I was angry about it for maybe a year. I kind of accepted the role, but I also resented it and kind of let people know that I wasn't living the life I wanted to live. (obviously I could walk away, but my parents have been very good and supportive to me most my life). Then I hit a point where I accepted it. I stopped pushing them to consider going into a home and figured this is just what I am doing right now. In some sense I feel pretty good that they are having a better quality of life than they could without me. Since I came to that realization I have mostly felt good and also done more things for myself.


There Is No Good Ending

My dad started getting lost driving to/from short errands he'd done hundreds of times. Then he'd start saying things that just seemed 'off'. Then he started forgetting to take his insulin, so his 'wife' would end up calling him an ambulance once a month or so.

None of us kids lived in the same town, so it took longer than it should have to get him help. By that time, he was trying to eat the wooden decorative fruit.

His 'wife' (together 20 years but never married) has it even worse, and they are both in care homes now. Sadly, they aren't married, and he's in one home that the state will cover, while she's in another one that's covered by her long term care insurance. Separating them nearly killed us.

My sister moved to his town to be closer to him. Some days he holds decent short conversations, but often gets confused and changes the subject to whatever is directly in his line of sight (water bottle, fork, whatever.) We had to sell everything he owned (house, motor home, etc.) to pay for his care, then once those funds ran out, the state took over. He doesn't know this, and plans to live in his motor home when he 'gets better.'


It Changes Your Personality

My father was vigorously anti-racist all his life. So when he started blurting our racist and anti-Semitic comments in his early 80's, I told him I was shocked and bawled him out.

"Why?" he said. "I didn't say anything."

I'd argue with him a bit but finally gave up when confronted with his irrational nonsense.

He died at the age of 84. One of the causes of death was Alzheimer's.

Why didn't I see it?


Gone Too Soon

My grandmother first kept forgetting the grandkids names, or simply called them by a different grandkids name. Usually my cousin since she helped raise him and "that ornery rascal was her favorite". Then she didn't realize where she was in the evening (sundowners). The day she passed she was so lucid and calm. She looked at my mother in her last moments and said "I know the last few months have been hard on you. I love you with everything I have and was." Her big blue eyes went wide one last time and she leaned forward and embraced my mother and died in her arms. It was one of the most beautiful moments I have ever experienced. Thank you for asking so I could remember her today.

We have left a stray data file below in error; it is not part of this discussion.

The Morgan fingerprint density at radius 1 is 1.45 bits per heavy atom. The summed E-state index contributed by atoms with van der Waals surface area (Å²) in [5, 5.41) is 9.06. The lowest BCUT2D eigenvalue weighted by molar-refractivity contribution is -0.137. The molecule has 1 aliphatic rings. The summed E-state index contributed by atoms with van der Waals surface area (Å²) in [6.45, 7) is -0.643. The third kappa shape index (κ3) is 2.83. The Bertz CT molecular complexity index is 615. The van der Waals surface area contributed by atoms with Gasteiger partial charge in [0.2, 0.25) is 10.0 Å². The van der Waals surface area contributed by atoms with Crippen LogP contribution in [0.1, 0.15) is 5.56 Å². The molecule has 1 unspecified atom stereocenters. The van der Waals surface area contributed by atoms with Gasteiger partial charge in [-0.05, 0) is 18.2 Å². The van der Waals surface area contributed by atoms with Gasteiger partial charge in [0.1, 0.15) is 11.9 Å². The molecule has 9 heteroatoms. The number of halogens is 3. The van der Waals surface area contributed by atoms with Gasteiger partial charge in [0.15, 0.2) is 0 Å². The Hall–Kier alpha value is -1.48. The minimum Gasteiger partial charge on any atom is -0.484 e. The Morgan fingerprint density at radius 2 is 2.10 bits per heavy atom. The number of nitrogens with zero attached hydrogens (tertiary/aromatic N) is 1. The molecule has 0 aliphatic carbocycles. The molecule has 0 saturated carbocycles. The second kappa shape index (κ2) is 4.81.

Love Beyond Time

I didn't see my parents go through this. At least not yet. Hopefully that doesn't happen.

But I did see my grandma go through this. It was tough on the entire family, especially my grandpa. But he definitely taught me something about love in regards to this. They've both passed and I love them both immensely.

I am reluctant to even say this because it makes it more real, but... I do see some things that my dad does that reminds me of what my grandma went through. Once we learned that my Grandma had Alzheimer's and learned more about the symptoms, it made sense. There were things over a decade (or maybe more) that could have been signs.

For my dad, it's more memory things. And a little anger about things at times. I've talked to my sister about it (we're both in our 30s). At this point it's one of those things that it could just be aging, or it could be early signs. I think we are both overly sensitive because of my grandma. But that's not a bad thing.


Image by Anemone123 from Pixabay

Life is hard. It's a miracle to make it through with some semblance of sanity. We are all plagued by grief and trauma. More and more people of all backgrounds are opening up about personal trauma and its origins. Finally! For far too long we've been too silent on this topic. And with so many people unable to afford mental health care, the outcomes can be damaging.

All of our childhoods have ups and downs and memories that can play out like nightmares. We carry that, or it follows us and the first step in recovery is talking about it. So who feels strong enough to speak?

Redditor u/nthn_thms wanted to see who was willing to share about things they'd probably rather forget, by asking:

What's the most traumatizing thing you experienced as a child?
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Image by klimkin from Pixabay

Being single can be fun. In fact, in this time of COVID, being single can save lives. But the heart is a fickle creature.

And being alone can really suck in times of turmoil. None of us are perfect and it feels like that's all anyone is looking for... perfect.

Now that doesn't mean that all of us are making it difficult to partner up. Sure, some people are too picky and mean-spirited, but some of the rest of us are crazy and too much to handle. So one has to be sure.

The truth is, being single is confusing, no matter how much we try to match. So let's try to understand...

Redditor u/Mcxyn wanted to discuss some truths about love and our own issues, by asking:

Why are you single?
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Tiard Schulz/Unsplash